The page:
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Germany

Press Review: No Right to Shoot

Wednesday's high court ruling against a law which would allow hijacked planes to be shot from the skies, has provoked a mixed reaction in German editorials.

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Karlsruhe ruled against a right to shoot planes hijacked by terrorists

The Berlin daily, the TAZ said the court had "proclaimed the protection of human dignity as an absolute," and added that if it were to be taken seriously, a consequence must be an end to discussions on permissible and non-permissible forms of torture. The paper says the ruling "won't facilitate the fight against terrorism," and adds that "the price that democratic societies pay for their culture is not being able to do whatever they want just because it is theoretically possible."

Another Berlin-based paper, the Berliner Zeitung also welcomed the ruling which it said left no room for doubt about the court's views on the law. "The Karlsruhe judges have occasionally reprimanded violations of human dignity through state measures, but never before have they accused the state of passing a law which denies people their dignity and the right to life."

In Dusseldorf, the Rheinische Post described the ruling as too rigid. "That the Karlsruhe court yesterday ruled against the law was not only predictable, but also a crass example of a German passion for rules. In passing its veto verdict, the highest court is attempting to create a legal framework for even the most desperate of situations. A more pragmatic, Anglo-Saxon approach, in which a decision could be taken as and when such a situation arises, would have made more sense."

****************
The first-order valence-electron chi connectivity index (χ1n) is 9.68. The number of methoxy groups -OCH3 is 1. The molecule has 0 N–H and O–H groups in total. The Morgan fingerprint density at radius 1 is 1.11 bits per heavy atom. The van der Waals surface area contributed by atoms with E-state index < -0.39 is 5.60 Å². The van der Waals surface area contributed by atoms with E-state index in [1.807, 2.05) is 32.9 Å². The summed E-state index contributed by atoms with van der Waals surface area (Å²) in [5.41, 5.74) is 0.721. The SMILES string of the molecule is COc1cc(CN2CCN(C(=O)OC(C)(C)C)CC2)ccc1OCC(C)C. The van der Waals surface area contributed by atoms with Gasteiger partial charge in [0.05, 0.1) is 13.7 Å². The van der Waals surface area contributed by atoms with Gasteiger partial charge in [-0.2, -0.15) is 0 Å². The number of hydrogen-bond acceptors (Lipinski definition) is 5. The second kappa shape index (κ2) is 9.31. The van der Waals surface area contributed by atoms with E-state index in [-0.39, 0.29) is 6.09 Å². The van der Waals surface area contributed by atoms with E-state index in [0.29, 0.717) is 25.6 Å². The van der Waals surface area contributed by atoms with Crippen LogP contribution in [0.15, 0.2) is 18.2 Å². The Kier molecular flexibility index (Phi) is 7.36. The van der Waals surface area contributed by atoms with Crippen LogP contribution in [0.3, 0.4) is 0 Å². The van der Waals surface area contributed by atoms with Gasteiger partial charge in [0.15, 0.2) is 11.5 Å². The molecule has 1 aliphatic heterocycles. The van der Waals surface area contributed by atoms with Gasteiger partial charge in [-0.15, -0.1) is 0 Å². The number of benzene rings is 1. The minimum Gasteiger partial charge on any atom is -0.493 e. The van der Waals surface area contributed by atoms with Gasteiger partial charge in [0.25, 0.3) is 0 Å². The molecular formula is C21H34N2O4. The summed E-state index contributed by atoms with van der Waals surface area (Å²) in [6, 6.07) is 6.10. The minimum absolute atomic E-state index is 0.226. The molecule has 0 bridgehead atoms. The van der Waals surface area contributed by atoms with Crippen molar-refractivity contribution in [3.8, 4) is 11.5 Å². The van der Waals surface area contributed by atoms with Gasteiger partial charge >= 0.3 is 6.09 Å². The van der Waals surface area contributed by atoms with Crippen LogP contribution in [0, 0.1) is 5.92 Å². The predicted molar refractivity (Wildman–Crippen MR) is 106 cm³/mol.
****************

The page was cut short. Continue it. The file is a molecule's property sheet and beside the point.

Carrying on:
The Oldenbürgische Volkszeitung said the high court judges in Karlsruhe had shown just how untouchable human dignity in Germany is. "They have sharpened the contours of our democracy. Despite the dangers of an attack, German values have proved victorious. And that makes the ruling historic."

The Frankfurter Rundschau writes that yesterday's ruling is not only "a slap in the face for the previous government but a warning for the current Interior Minister, Wolfgang Schäuble to expand the domestic deployment possibilities of the German armed forces." The paper says "the high court judges have left no doubt that human dignity is untouchable," adding that it is unconstitutional to kill innocent people in the name of staving off danger.

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